For Great Relationship Advice, Look At Your Friendships

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Relationship Expert: Romantic Advice From Friendships
Our important relationships aren't just romantic; we learn from our friends and families, too.

Romantic relationships complete with a great connection, love, honesty and communication top the list of wants and goals for most women — even strong, successful women who don't need a man to take care of them. The benefits for both people in a healthy relationship are tremendous, and can improve all other aspects of their lives.

While we certainly refine our couples skills during relationships, it's no secret that many breakups result from a lack of these skills. The good news is that we can sharpen our skills prior to entering our next romance — you don't need to be in a relationship to learn how to have a healthy one! Here, we talk about some important qualities to look for in romantic relationships, and expand upon the many opportunities there are to hone our skills in everyday life, with family, friends and work associates.

Have you ever asked people you know what they think your best qualities are? When I did this (it was an exercise with one of my coaches) I was pleasantly surprised at how other people saw me. I felt more confident, and realized most people don't truly know how others see them. When I asked what I could improve upon, my eyes were opened again as people I trusted suggested things like "seeing from the other person's perspective" or "thinking things through longer before commenting when I felt something could be done better."

It is possible to create the life and relationships you want.

Practicing this exercise on my quality female friends, family and work associates was fun because I can see how differently things unfold now, thanks to my new insight, as opposed how I handled situations previously. I figured adjustments to these aspects of my own behavior could dramatically impact my future romantic relationships as well... and I was right. So with my best qualities spoken by those who care about me, and suggestions on rounding some sharp edges of my personality, I gained a tremendous amount of insight. Oddly enough, men I'd dated in the past had brought up some of the same things! I realized one or more of those relationships may have lasted longer if I'd had this insight sooner.

You can learn from my example and ask people who care about you and will be truthful. Be sure to appreciate and acknowledge their answers, even if they may sting a bit. It's up to you to choose what you do with the information you receive, but if you hear common themes, you have a pretty good place to start.

Here are some important skills to practice with people in your life to improve your next romantic partnership. Have fun with this — the benefits are many.

Boundaries
Boundaries come into play in all relationships, and a lack of healthy ones is the cause of most breakups. Whether healthy boundaries needed to be established and enforced regarding things like time spent together and apart, clear communication, money, sex, respect of both self and significant other, or a host of other topics, most conflicts can be avoided with the use of healthy boundaries.

Practicing healthy boundaries with friends, family and work associates will improve your self-respect, confidence and self-esteem as a whole, translating into enhanced romantic pairings. Emotionally healthy men love emotionally healthy women with confidence.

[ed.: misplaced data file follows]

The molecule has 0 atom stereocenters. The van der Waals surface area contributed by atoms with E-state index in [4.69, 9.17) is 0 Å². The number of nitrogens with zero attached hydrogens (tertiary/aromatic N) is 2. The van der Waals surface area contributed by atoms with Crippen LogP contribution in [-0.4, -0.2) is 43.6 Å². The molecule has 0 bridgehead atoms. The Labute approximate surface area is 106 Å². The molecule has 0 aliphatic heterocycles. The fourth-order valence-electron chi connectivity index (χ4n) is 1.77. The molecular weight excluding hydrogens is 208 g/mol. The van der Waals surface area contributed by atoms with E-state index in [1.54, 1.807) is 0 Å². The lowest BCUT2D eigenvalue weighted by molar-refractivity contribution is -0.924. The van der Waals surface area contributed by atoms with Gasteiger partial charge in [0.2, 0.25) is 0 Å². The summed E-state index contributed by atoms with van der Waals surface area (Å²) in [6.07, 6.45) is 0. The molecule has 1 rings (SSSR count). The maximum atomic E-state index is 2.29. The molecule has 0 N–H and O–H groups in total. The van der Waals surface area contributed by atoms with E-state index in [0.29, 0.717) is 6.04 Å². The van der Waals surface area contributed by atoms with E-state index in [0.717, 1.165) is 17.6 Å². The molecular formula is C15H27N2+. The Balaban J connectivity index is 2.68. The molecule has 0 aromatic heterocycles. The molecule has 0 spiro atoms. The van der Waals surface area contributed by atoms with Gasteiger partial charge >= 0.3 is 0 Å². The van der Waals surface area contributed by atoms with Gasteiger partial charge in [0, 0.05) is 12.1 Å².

Having boundaries means knowing what you want for yourself and how you want to be treated. You can't enforce boundaries until you establish them, so take some time to really consider what's important to you. Enforcing boundaries means having a clear plan to make your limits known, and determining what you will say or do when someone steps over the line — because eventually, someone will. You can adjust them as you get used to the process.

A lack of boundaries leaves you living life by default. If you don't have a game plan, you simply become part of someone else's agenda. You know that feeling when someone visiting has outstayed their welcome? Or when a so-called friend threw you under the bus to make her feel better? Maybe a co-worker took credit for something you did and got the raise you earned. Feelings of injustice or being used can usually be solved; you don't have to let them become vehicles for hurt, anger or bitterness. That bitterness is toxic, and will play a role in all of your relationships at some point whether another's actions trigger a poor response in you, or you choose a victim's role and accept mistreatment.

Let's say honesty is one of your top values. You are honest, and expect it from others. So what do you do with a friend isn't being truthful with you? Do you stay friends with her because then at least you'll have someone to go out with? Or do you have a talk with her to let her know lying is unacceptable to you — and that your friendship will end if you find her being dishonest again? You can say it in words that feel right to you; just be sure to make your point clearly. Keep reading...

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Article contributed by
Advanced Member

Kelly Rudolph

Life Coach

Kelly Rudolph
Certified Life Coach | Certified Hypnotherapist | CEO at PositiveWomenRock | Speaker/Presenter

Coach Kelly Rudolph walks her talk and implements her own personal growth plan on a dialy basis, translating into greater understanding, experience and strategies for her clients.

Her personal story is one of tragedy-to-triumph. Learn more at: PositiveWomenRock.com

Join Kelly on her Positive Women Rock Facebook page and sign up for her FREE Life Strategies.
 

Location: La Jolla, CA
Credentials: ACC
Specialties: Life Management, Life Transitions, Stress Management
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